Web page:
I have this basic belief that whether or not you cook, you have to eat. You simply must. Or at least you should, because food is good for you! All those generations of grandmothers can’t be wrong, right? All those women who have given life to so many children—I think they were onto something. Eating is good. Food is life.
A lot of my cooking is of the non-recipe variety, and I’ve been enjoying the chance to share with you my lunches and dinners that are assembled using the cookbook in my head. I have blatantly stolen that idea from Matt, who also has a cookbook in his head, which is handy when you find yourself in a kitchen in College Station, Texas, with the urge to make Spanish food. You flip through your mental cookbook, pull out recipes for gazpacho and a little melon appetizer, and you get to work. I love watching that man cook, even as I sigh and grumble to myself that I will never again be able to share with you a recipe of his because they are all in his head. Such is the price one pays for cooking and eating with a man who is so adaptable to his circumstances that he tells me I can move to Nova Scotia and he’ll still visit me there. And with the way that I am fantasizing about cold weather and cozy cooking these days, let me tell you that the urge to fly north is hard to ignore. This polar bear, the one talking to you right now, is melting in the triple-digit heat we’ve been blessed with as of late.
But I’m making do with what Texas has to offer right now. June is tomato season in Texas, and last weekend, Matt and I bought an estimated three pounds of tomatoes, just because I couldn’t get enough. I’ve been working on that bumper crop, and for lunch today I topped toasted whole-grainy bread with a mayonnaise-mustard spread and coarsely chopped tomatoes which had been sprinkled with salt and pepper. No olive oil today because of the mayonnaise. It was nice—the crunch, the creaminess, the drippy juiciness of it all. One could almost live on tomatoes and bread, with the right arsenal of condiments and seasonings to mix things up properly.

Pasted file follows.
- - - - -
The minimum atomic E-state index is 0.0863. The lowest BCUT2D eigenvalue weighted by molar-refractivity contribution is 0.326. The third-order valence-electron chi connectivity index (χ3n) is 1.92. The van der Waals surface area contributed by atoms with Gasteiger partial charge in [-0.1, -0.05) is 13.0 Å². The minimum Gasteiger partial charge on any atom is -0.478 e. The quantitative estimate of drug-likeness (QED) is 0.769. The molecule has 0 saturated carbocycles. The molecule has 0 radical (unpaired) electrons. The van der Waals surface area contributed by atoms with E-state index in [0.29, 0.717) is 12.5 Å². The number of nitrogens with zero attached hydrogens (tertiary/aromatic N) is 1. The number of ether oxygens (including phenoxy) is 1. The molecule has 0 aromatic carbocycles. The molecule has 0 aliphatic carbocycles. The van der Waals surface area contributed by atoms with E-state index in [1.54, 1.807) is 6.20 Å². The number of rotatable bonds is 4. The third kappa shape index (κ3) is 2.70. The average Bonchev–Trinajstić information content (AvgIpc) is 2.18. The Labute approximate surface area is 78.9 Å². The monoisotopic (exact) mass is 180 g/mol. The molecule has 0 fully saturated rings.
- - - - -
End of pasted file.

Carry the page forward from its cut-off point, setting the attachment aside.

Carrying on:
Alongside my toast, I ate some very crunchy celery sticks and a scoop of chickpea salad. That salad was assembled last night, a mélange of chickpeas, a homemade honey-mustard dressing, finely diced red onion, and shredded pepper jack cheese. It’s a riff on Molly’s famous chickpea salad, which for some strange reason I don’t like—I think the Parmesan doesn’t work for my palate. It’s odd, I know, but one must respect her own palate.
Finally, when coming in from the heat, I require something cold in a glass to sip while I contemplate lunch. Today I made a simple vanilla-banana malt. I love a good malt, and this one was very good indeed: a large frozen banana, a cup of milk, a tablespoon of malt powder, and a few drops of vanilla extract. Buzz to smoothness in the blender, and you’ve got a sweet, creamy, healthy milkshake. It’s amazing to me what a tablespoon of malt powder can do to make a blender drink seem really indulgent. I’m not a big ice cream person, but I love shakes and malts made with frozen bananas because they offer a thick creaminess and luscious sweetness just like ice cream does. My malt was enough like dessert that I passed on a brownie, even though I’ve eaten one after lunch for the past two days. A little chocolate is like putting a period at the end of your meal: this lunch is done.
And for today, so am I. Happy weekend, everyone!